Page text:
Phased reopening for schools unveiled Minister Mutsvangwa

Mukudzei Chingwere

Herald Reporter

Schools re-open this month in two steps, starting with the three examination classes on Monday March 15, and the rest of the classes a week later on Monday March 22.

The re-opening is now possible following the fall in infection rates and the successful preparations done in all schools to ensure a safe environment.

Teachers for examination classes — Grade 7, Form 4 and Upper 6 — will be expected back at work on March 10, Wednesday next week, to prepare for their pupils a few days later while the rest of the teaching staff returns to work on March 17.

In keeping with social distancing rules, there shall be a rotational attendance of classes.

Information, Publicity and Broadcasting Services Minister Senator Monica Mutsvangwa announced the phased reopening in Harare last night after the Cabinet meeting.

The decision to set the dates for the re-opening follows an encouraging report by the Government last week that preparations for resumption of classes have reached an advanced stage following inspections done to ensure that schools are compliant with Covid-19 control protocols to avoid a spike in infections.

Ministry of Primary and Secondary Education officials, working in conjunction with the Ministry of Health and Child Care, had to check that the measures, informed by World Health Organisation guidelines, were in place.

Under the protocols, classes must be smaller with more teachers are being employed to allow this.

So the Government has been on a whirlwind campaign to employ qualified but jobless teachers to allow the splitting of classes.

A total of $600 million was set aside by the Government and disbursed to needy schools that had to upgrade their sanitation, enabling them to reopen safely without risking a spike in infections.

To overcome lost teaching time, there will be compressing of the syllabus.

Outlining the approved measures, Minister Mutsvangwa said: “There shall be rotational school attendance in classes where learners cannot exercise social distancing. On the days when learners are not at school, they will be engaged through strategies such as open distance learning and e-learning.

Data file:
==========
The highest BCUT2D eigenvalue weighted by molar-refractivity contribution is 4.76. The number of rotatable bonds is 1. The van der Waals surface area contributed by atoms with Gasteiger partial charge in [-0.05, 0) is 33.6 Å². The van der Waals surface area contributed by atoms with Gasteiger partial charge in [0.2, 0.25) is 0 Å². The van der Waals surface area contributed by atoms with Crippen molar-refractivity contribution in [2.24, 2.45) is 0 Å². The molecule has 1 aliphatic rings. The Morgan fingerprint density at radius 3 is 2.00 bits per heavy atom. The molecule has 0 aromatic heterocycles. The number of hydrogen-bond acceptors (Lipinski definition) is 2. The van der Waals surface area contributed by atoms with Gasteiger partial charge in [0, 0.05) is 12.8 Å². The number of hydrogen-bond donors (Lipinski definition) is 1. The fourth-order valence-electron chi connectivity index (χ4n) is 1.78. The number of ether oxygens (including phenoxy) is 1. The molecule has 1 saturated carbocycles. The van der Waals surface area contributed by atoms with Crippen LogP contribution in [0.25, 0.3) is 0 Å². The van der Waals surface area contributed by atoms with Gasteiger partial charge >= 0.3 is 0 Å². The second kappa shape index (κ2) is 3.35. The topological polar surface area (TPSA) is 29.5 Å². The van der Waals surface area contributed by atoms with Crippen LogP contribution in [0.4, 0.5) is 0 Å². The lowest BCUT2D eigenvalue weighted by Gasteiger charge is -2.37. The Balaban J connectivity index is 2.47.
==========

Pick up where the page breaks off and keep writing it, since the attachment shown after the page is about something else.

“Relevant modules are already under production. Among the catch-up strategies, all continuing classes will start with 2020 work.

“Syllabuses have been compressed to facilitate accelerated coverage. Both primary and secondary school levels will follow three levels of accelerated compressed syllabus coverage,” said Minister Mutsvangwa.

Cabinet was briefed by Health and Child Care Minister, Vice President Constantino Chiwenga on the vaccines being sourced to immunise at least 10 million citizens and the vaccination programme now being implemented.

With the ongoing inoculations targeting frontline workers from the first delivery, more vaccines are arriving for the next groups and more are being procured.

Minister Mutsvangwa reiterated that the vaccination is voluntary and free.

Zimbabweans are being encouraged to remain vigilant and protect themselves, their loved ones, communities and the entire nation by following the medical advice and the precautionary protocols.

Since the last Cabinet meeting, President Xi Jinping of the People’s Republic of China had donated a further 200 000 doses, taking China’s total donation of vaccines to 400 000 doses and in addition a consignment of 600 000 doses purchased from China is expected soon.

The Russian Federation, India and the United Kingdom have also pledged donations of vaccines, with Russia promising 20 000 doses of the Sputnik V Vaccine and India promising 75 000 doses.

In preparation for an influx of the vaccines, Minister Mutsvangwa said the Government has set up a team of experts to monitor its effectiveness while also reporting feedback from those vaccinated.

“Government has established a team of experts drawn from academia, the Ministry of Health and Child Care, and research and clinical practitioners to monitor the effectiveness of the vaccines.

“The team’s recommendations will guide the country’s vaccination rollout programme at all times.

“No major adverse reactions have been recorded to date, except for a single case of a minor reaction which was manifested in a rash,” she said.

With over 25 000 people now vaccinated, just one minor reaction would be considered excellent.

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